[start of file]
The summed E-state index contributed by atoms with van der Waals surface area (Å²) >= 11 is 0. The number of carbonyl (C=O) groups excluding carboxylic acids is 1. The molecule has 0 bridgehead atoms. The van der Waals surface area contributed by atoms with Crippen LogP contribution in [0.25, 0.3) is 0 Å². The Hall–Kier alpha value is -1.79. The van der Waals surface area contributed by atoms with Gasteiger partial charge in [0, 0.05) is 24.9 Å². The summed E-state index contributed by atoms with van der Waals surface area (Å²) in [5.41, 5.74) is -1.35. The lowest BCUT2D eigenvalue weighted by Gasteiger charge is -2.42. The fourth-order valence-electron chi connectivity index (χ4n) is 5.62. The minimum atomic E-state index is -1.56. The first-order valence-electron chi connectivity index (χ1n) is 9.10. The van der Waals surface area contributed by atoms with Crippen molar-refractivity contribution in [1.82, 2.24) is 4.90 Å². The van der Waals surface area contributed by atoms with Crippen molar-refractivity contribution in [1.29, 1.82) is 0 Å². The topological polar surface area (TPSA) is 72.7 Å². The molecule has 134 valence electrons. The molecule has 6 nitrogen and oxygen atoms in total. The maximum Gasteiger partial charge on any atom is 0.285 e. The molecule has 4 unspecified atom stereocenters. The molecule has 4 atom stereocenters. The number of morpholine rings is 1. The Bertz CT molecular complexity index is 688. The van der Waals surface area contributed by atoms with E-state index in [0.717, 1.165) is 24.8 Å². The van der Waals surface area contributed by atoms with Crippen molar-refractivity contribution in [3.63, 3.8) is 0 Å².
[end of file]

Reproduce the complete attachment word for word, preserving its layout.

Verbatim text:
The summed E-state index contributed by atoms with van der Waals surface area (Å²) >= 11 is 0. The number of carbonyl (C=O) groups excluding carboxylic acids is 1. The molecule has 0 bridgehead atoms. The van der Waals surface area contributed by atoms with Crippen LogP contribution in [0.25, 0.3) is 0 Å². The Hall–Kier alpha value is -1.79. The van der Waals surface area contributed by atoms with Gasteiger partial charge in [0, 0.05) is 24.9 Å². The summed E-state index contributed by atoms with van der Waals surface area (Å²) in [5.41, 5.74) is -1.35. The lowest BCUT2D eigenvalue weighted by Gasteiger charge is -2.42. The fourth-order valence-electron chi connectivity index (χ4n) is 5.62. The minimum atomic E-state index is -1.56. The first-order valence-electron chi connectivity index (χ1n) is 9.10. The van der Waals surface area contributed by atoms with Crippen molar-refractivity contribution in [1.82, 2.24) is 4.90 Å². The van der Waals surface area contributed by atoms with Crippen molar-refractivity contribution in [1.29, 1.82) is 0 Å². The topological polar surface area (TPSA) is 72.7 Å². The molecule has 134 valence electrons. The molecule has 6 nitrogen and oxygen atoms in total. The maximum Gasteiger partial charge on any atom is 0.285 e. The molecule has 4 unspecified atom stereocenters. The molecule has 4 atom stereocenters. The number of morpholine rings is 1. The Bertz CT molecular complexity index is 688. The van der Waals surface area contributed by atoms with E-state index in [0.717, 1.165) is 24.8 Å². The van der Waals surface area contributed by atoms with Crippen molar-refractivity contribution in [3.63, 3.8) is 0 Å².